Episode 83: A Trilingual Nation

During the reign of Henry II, the speech of England was dominated by three languages – English, French and Latin. In this episode, we examine the relative roles of those three languages, and we also explore how the social barriers between those languages were breaking down in the 12th century.

14 thoughts on “Episode 83: A Trilingual Nation

  1. Hi! I love your podcast and eagerly await each episode. I just have someting (humbly) to add. I took a course in Middle English in college, read sections of the Acrene Wisse for that class, and still own a copy of it in Middle English. The Ancrene Wisse was actually written for monastic women, or anchoresses, not for monks or anchorites. I only mention this because, as I learned it in that class, it is one of the earliest pieces of English literature intended for the use of women, and is also significant for that aspect.
    Looking forward to your next episode! Thank you for all your hard work on this subject. It’s so fascinating.

    .

    • Hi Tricia,

      You are absolutely correct. In fact, I have an entire episode planned for the Ancrene Wisse because it is such an important document in early Middle English. When I wrote the episode, I was thinking that ‘Anchorite’ was a gender neutral term, but you are correct that the female form in ‘Anchoress.’ I should have used the female form since the book was intended for women.

  2. Wow! Thank you Tricia for that insight. And thank you Kevin for continuing with your wonderful podcast. I celebrated my 83rd birthday on Friday by listening to episode 83.

  3. This episodes remind me of mass borrowing of words in south east Asia. People speaks broken English mixing with mandarin, various Chinese dialects, Malay, Indian words and typically with mandarin grammar. Even Japanese can have fully borrowed subjects and objects in a sentence, with Japanese particles to join them, and in Japanese prononciation. You may have come across singlish and manglish in YouTube.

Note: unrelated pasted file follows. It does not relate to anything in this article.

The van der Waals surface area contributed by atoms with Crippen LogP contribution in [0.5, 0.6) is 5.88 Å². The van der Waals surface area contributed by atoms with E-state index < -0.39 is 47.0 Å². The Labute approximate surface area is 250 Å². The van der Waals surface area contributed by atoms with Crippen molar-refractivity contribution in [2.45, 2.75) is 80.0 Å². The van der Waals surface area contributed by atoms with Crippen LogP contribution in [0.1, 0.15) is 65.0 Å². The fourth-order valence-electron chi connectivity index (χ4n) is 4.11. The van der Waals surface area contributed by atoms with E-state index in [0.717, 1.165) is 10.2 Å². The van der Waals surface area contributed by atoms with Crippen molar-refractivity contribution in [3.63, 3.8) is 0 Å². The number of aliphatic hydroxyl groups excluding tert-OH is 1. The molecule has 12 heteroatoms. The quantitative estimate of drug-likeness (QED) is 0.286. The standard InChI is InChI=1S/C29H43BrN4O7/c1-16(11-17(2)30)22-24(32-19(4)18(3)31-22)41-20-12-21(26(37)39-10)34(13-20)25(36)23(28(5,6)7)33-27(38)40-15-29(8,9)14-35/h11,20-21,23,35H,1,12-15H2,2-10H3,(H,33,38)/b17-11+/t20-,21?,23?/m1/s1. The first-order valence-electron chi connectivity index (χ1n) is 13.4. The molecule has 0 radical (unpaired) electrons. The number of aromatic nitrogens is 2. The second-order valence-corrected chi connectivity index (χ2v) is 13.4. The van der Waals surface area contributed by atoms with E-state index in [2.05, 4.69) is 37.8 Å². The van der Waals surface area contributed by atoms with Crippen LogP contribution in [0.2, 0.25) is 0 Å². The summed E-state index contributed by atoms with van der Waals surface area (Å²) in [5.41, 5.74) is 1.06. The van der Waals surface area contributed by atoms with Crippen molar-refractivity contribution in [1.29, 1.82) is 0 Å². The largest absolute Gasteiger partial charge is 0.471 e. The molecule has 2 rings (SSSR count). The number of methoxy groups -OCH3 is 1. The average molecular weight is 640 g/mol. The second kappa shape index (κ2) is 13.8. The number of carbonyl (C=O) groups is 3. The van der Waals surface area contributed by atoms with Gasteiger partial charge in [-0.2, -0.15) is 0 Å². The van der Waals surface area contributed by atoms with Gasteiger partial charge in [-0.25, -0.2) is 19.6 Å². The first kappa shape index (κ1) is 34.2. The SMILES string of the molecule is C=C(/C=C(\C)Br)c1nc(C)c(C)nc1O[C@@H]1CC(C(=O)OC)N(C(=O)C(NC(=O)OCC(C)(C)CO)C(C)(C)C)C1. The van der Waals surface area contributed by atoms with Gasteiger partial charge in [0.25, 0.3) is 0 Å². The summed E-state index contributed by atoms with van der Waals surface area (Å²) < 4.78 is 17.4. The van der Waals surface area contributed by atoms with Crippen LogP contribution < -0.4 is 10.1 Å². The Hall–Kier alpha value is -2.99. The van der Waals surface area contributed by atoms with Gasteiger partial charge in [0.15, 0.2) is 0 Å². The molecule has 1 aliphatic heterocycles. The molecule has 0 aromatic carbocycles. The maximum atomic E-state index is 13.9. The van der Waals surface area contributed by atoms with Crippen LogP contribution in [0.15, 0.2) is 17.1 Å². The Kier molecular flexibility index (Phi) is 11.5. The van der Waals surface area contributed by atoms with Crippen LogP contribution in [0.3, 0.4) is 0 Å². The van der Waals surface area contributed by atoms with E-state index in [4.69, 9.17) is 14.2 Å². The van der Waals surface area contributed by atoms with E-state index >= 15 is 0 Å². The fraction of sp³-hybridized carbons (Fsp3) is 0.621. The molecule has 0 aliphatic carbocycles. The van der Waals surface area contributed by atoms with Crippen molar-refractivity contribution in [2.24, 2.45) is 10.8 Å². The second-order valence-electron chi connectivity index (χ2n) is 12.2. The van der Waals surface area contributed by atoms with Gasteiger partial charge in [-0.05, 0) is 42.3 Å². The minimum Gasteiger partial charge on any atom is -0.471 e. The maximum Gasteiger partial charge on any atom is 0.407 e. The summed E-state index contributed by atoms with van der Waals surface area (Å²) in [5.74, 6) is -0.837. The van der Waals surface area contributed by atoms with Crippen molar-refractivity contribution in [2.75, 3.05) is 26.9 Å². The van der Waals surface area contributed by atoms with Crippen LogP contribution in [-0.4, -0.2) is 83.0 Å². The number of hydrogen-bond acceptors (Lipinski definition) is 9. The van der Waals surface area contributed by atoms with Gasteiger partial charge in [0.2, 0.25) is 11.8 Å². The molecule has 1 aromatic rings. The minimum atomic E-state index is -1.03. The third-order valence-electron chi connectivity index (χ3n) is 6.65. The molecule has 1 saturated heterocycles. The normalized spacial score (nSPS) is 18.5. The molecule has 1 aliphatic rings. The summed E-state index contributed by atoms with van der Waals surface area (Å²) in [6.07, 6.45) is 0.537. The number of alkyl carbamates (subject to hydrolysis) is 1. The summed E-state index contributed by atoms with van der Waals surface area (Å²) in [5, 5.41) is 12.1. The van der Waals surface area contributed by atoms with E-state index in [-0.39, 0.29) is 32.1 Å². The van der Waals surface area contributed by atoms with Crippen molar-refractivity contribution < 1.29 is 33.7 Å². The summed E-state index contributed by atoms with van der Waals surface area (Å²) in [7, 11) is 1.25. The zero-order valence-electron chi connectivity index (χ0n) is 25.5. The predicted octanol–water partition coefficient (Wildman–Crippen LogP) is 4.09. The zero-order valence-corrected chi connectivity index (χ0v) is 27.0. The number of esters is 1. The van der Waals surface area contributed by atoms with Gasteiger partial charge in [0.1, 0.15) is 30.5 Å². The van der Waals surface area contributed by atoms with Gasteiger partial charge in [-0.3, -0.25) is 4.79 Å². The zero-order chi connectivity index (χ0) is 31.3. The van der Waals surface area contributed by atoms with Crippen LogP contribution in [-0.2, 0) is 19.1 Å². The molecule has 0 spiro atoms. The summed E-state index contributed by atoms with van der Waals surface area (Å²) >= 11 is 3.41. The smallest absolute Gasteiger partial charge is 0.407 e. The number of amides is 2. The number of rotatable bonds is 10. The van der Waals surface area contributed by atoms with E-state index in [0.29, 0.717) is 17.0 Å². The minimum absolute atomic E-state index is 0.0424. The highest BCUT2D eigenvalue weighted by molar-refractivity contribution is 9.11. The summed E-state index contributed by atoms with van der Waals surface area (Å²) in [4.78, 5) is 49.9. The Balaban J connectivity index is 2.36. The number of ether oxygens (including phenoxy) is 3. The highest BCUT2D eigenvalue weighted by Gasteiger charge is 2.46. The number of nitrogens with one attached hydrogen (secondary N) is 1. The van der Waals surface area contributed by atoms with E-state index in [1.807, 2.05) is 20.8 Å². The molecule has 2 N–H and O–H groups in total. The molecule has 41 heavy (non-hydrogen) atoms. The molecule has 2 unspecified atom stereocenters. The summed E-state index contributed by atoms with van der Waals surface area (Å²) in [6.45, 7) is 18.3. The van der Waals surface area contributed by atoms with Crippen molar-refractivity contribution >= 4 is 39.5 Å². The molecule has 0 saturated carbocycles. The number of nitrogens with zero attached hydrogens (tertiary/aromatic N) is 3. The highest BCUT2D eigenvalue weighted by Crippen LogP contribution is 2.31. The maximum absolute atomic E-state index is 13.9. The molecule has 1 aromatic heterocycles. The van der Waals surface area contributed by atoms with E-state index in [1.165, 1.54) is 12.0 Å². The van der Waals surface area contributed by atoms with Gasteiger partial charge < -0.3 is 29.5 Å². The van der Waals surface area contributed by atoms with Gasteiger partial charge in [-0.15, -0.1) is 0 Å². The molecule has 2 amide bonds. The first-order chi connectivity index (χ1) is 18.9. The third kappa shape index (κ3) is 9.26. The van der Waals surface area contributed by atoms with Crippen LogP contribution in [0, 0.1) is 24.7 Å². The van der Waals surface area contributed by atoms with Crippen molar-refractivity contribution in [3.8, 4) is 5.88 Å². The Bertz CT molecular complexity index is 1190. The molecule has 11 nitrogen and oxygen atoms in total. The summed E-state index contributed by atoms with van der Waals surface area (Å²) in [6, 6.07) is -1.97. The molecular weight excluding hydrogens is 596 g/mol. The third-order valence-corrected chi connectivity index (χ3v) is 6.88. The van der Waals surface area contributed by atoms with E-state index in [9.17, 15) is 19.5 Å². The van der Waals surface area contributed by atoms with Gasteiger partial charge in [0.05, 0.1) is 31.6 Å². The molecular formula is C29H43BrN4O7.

• Hi Kevin,

      I recently did a bonus episode at patreon.com about English pidgins and creoles that are spoken in the South Pacific. Is a fascinating topic, and it shows that English itself is currently producing it own daughter languages as we speak. I will certainly address this topic in more detail when we get to Modern English.

      • I slightly agree with the English pidgins producing daughter languages as Tok Pisin in a society of thousand languages. What a fascination if given the empirical language planning and necessary impetus need to develop this English baby language.

  4. Kevin,
    I was wondering if you could tell me again the couple of podcasts that you recommended in this episode again. I recently listened to it, but forgot what they were.
    Thanks!

  5. Hi Kevin, I’m confused about why French is not a part of the English family if a large number of Britains spoke French. Also French was one of the three main languages at one point. How did English become Germanic while French became a Romance language?

    • Hi Deborah. I’m curious if you’ve listened to the podcast from the very beginning because I think that would answer your questions. Essentially, English originated as a Germanic dialect in northern Europe. In its original form, it was very similar to the early forms of Dutch, the Low German dialects and even the Norse languages of Scandinavia. Meanwhile, French evolved out of Latin, and at one time was very similar to Spanish, Italian, etc. So each language evolved from a different source language (though they ultimately share the same Indo-European roots). French didn’t really begin to influence English substantially until the Norman Conquest of England in 1066. I recommend listening to ‘Episode 1: Introduction’ and the Bonus Episode after Episode 118 called ‘Regarding English.’ Both of those episodes provide a brief overview of the history of the English language and its relationship to French.

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